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Mozart - Eine Kleine Nachtmusik / Munchinger - Nearly White Hot Stamper (With Issues)

The copy we are selling is similar to the one pictured above.

Nearly White Hot Stamper (With Issues)

Mozart
Eine Kleine Nachtmusik / Munchinger

Regular price
$179.99
Regular price
Sale price
$179.99
Unit price
per 
Availability
Sold out

Sonic Grade

Side One:

Side Two:

Vinyl Grade

Side One: Mint Minus Minus

Side Two: Mint Minus Minus to EX++

  • Stunning sound throughout this vintage London pressing, with both sides earning Nearly Triple Plus (A++ to A+++) grades - just shy of our Shootout Winner
  • This copy has the clarity, space and transparency that recreates the live event and really lets you hear into the music
  • Karl Munchinger is of course an expert on Mozart and here he does not disappoint – it’s a top performance with sound to match
  • You will have a very hard time finding a better Eine Kleine Nachtmusik on record, sonically or musically
  • Need we even bother saying it’s guaranteed to beat the pants off of the Speakers Corner pressing of the Decca of the same performance from 1994? No? Okay, we won't
  • Problems in the vinyl are sometimes the nature of the beast with these early pressings - there simply is no way around them if the superior sound of vintage analog is important to you

More of the music of Wolfgang Amadeus Mozart (1756-1791) / More Classical and Orchestral Recordings

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These Nearly White Hot Stamper pressings have top-quality sound that's often surprisingly close to our White Hots, but they sell at substantial discounts to our Shootout Winners, making them a relative bargain in the world of Hot Stampers ("relative" meaning relative considering the prices we charge). We feel you get what you pay for here at Better Records, and if ever you don't agree, please feel free to return the record for a full refund, no questions asked.


This vintage London pressing has the kind of Tubey Magical Midrange that modern records can barely BEGIN to reproduce. Folks, that sound is gone and it sure isn't showing signs of coming back. If you love hearing INTO a recording, actually being able to "see" the performers, and feeling as if you are sitting in the studio with the band, this is the record for you. It's what vintage all analog recordings are known for -- this sound.

If you exclusively play modern repressings of vintage recordings, I can say without fear of contradiction that you have never heard this kind of sound on vinyl. Old records have it -- not often, and certainly not always -- but maybe one out of a hundred new records do, and those are some pretty long odds.

What The Best Sides Of Eine Kleine Nachtmusik Have To Offer Is Not Hard To Hear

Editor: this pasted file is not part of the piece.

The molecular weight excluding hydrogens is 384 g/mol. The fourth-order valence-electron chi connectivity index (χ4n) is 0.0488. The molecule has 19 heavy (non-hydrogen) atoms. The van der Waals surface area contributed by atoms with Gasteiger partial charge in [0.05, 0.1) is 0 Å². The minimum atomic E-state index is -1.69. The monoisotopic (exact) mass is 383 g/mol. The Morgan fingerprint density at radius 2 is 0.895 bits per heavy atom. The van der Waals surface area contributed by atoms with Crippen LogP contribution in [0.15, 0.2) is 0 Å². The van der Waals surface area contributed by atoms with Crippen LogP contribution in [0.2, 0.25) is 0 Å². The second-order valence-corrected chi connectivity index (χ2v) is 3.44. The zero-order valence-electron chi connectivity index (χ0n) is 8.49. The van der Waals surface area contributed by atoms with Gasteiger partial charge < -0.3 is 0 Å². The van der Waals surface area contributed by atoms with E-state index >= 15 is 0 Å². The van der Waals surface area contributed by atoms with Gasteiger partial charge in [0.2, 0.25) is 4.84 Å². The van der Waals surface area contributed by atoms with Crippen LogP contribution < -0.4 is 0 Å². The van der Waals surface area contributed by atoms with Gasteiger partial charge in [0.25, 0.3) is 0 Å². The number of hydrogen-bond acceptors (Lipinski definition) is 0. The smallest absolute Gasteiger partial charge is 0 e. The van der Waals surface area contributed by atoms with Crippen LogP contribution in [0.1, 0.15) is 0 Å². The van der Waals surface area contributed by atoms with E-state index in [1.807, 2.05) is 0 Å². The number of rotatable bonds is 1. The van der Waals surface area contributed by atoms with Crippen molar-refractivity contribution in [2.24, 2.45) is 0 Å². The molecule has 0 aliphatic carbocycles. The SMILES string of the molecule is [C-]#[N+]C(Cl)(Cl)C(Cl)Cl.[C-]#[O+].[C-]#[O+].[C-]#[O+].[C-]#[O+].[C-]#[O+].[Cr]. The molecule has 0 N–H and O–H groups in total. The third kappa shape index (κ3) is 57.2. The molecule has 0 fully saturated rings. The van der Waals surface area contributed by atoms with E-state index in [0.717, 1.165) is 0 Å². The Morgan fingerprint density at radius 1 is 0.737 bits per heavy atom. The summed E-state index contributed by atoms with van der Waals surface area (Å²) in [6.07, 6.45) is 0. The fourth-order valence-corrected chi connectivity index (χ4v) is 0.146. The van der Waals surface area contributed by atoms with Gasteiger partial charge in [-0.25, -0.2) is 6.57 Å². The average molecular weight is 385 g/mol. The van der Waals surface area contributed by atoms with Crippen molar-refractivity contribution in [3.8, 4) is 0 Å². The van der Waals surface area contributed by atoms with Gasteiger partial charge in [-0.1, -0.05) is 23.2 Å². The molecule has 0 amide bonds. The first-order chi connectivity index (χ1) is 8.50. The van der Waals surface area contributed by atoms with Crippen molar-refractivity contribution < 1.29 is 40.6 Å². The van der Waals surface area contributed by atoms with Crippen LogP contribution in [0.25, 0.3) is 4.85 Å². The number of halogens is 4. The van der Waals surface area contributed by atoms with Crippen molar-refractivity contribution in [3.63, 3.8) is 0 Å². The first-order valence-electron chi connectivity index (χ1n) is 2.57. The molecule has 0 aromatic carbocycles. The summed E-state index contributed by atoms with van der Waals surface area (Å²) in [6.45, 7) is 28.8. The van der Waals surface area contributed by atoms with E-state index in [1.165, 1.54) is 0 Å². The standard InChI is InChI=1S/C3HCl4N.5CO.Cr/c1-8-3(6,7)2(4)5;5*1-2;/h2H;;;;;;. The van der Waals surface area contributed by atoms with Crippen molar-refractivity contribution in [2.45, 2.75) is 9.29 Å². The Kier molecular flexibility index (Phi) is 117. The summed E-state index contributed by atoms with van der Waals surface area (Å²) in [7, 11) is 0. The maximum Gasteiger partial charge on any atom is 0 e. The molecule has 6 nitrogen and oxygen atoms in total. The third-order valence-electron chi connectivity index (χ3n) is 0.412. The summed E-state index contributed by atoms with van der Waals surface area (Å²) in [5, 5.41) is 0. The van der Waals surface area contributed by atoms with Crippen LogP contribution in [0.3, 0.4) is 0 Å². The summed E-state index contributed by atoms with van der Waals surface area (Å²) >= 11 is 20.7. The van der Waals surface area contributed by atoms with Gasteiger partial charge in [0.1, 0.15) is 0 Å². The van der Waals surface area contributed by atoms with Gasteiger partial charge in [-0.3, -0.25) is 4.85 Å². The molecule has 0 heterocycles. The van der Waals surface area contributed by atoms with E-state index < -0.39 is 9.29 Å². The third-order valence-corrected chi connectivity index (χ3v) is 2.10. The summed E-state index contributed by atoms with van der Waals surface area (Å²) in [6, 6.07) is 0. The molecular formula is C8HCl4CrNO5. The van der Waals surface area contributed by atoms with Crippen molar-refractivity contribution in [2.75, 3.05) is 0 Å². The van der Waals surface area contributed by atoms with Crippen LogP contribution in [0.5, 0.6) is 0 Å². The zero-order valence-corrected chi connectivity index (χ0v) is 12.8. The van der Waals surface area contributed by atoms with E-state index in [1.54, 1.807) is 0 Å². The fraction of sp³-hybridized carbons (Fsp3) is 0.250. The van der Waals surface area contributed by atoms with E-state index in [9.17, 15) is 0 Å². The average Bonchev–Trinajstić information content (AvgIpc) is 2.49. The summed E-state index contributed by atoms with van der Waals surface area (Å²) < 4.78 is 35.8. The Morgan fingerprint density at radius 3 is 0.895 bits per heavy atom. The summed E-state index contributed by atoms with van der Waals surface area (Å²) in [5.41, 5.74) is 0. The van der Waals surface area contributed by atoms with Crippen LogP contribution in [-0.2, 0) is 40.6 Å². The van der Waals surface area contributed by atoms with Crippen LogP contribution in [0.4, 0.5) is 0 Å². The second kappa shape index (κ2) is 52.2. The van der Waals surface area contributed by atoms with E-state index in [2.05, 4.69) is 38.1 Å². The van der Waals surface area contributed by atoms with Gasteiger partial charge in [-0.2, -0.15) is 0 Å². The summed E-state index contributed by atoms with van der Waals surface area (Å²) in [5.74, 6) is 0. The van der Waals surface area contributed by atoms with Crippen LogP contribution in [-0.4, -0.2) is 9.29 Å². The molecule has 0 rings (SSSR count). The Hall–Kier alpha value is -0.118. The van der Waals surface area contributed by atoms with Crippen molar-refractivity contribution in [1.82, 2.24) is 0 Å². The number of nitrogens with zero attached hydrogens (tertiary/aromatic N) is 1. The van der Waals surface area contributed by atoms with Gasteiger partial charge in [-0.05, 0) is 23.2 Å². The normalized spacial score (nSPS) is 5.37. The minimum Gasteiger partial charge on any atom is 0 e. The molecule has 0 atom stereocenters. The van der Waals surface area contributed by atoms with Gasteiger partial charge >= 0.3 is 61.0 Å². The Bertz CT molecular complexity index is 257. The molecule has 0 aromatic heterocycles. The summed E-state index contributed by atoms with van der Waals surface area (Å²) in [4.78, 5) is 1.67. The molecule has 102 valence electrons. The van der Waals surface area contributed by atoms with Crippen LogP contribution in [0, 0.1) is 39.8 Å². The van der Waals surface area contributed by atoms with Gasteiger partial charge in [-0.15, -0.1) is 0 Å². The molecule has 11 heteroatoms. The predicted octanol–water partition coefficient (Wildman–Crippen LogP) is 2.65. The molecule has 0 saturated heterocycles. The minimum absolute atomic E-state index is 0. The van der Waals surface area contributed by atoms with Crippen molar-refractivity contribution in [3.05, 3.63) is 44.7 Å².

• The biggest, most immediate staging in the largest acoustic space
  • The most Tubey Magic, without which you have almost nothing. CDs give you clean and clear. Only the best vintage vinyl pressings offer the kind of Tubey Magic that was on the tapes in 1961
  • Tight, note-like, rich, full-bodied bass, with the correct amount of weight down low
  • Natural tonality in the midrange -- with all the instruments having the correct timbre
  • Transparency and resolution, critical to hearing into the three-dimensional studio space

No doubt there's more but we hope that should do for now. Playing the record is the only way to hear all of the qualities we discuss above, and playing the best pressings against a pile of other copies under rigorously controlled conditions is the only way to find a pressing that sounds as good as this one does.

Copies with rich lower mids and nice extension up top did the best in our shootout, assuming they weren't veiled or smeary of course. So many things can go wrong on a record! We know, we've heard them all.

Top end extension is critical to the sound of the best copies. Lots of old records (and new ones) have no real top end; consequently, the studio or stage will be missing much of its natural air and space, and instruments will lack their full complement of harmonic information.

Tube smear is common to most vintage pressings. The copies that tend to do the best in a shootout will have the least (or none), yet are full-bodied, tubey and rich.

What We're Listening For On Eine Kleine Nachtmusik

  • Energy for starters. What could be more important than the life of the music?
  • The Big Sound comes next -- wall to wall, lots of depth, huge space, three-dimensionality, all that sort of thing.
  • Then transient information -- fast, clear, sharp attacks, not the smear and thickness so common to these LPs.
  • Powerful bass -- which ties in with good transient information, also the issue of frequency extension further down.
  • Next: transparency -- the quality that allows you to hear deep into the soundfield, showing you the space and air around all the instruments.